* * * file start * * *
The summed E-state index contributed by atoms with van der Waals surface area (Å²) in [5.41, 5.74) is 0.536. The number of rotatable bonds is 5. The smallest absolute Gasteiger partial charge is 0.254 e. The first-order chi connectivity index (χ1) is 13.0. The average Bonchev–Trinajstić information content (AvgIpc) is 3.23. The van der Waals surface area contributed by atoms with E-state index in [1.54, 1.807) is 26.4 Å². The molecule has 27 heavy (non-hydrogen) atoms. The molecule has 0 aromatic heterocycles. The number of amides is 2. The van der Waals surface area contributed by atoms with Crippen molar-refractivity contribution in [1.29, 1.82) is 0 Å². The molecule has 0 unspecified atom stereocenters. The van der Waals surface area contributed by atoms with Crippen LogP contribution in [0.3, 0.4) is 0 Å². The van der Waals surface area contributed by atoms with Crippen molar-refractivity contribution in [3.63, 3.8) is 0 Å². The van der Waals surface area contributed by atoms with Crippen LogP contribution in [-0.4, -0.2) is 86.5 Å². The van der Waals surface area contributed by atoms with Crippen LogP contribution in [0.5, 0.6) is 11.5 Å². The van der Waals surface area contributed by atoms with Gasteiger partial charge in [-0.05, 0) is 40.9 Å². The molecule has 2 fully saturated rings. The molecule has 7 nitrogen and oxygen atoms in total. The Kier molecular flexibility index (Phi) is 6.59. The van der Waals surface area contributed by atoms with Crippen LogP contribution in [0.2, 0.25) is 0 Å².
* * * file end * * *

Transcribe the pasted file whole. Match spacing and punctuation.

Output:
The summed E-state index contributed by atoms with van der Waals surface area (Å²) in [5.41, 5.74) is 0.536. The number of rotatable bonds is 5. The smallest absolute Gasteiger partial charge is 0.254 e. The first-order chi connectivity index (χ1) is 13.0. The average Bonchev–Trinajstić information content (AvgIpc) is 3.23. The van der Waals surface area contributed by atoms with E-state index in [1.54, 1.807) is 26.4 Å². The molecule has 27 heavy (non-hydrogen) atoms. The molecule has 0 aromatic heterocycles. The number of amides is 2. The van der Waals surface area contributed by atoms with Crippen molar-refractivity contribution in [1.29, 1.82) is 0 Å². The molecule has 0 unspecified atom stereocenters. The van der Waals surface area contributed by atoms with Crippen LogP contribution in [0.3, 0.4) is 0 Å². The van der Waals surface area contributed by atoms with Crippen molar-refractivity contribution in [3.63, 3.8) is 0 Å². The van der Waals surface area contributed by atoms with Crippen LogP contribution in [-0.4, -0.2) is 86.5 Å². The van der Waals surface area contributed by atoms with Crippen LogP contribution in [0.5, 0.6) is 11.5 Å². The van der Waals surface area contributed by atoms with Gasteiger partial charge in [-0.05, 0) is 40.9 Å². The molecule has 2 fully saturated rings. The molecule has 7 nitrogen and oxygen atoms in total. The Kier molecular flexibility index (Phi) is 6.59. The van der Waals surface area contributed by atoms with Crippen LogP contribution in [0.2, 0.25) is 0 Å².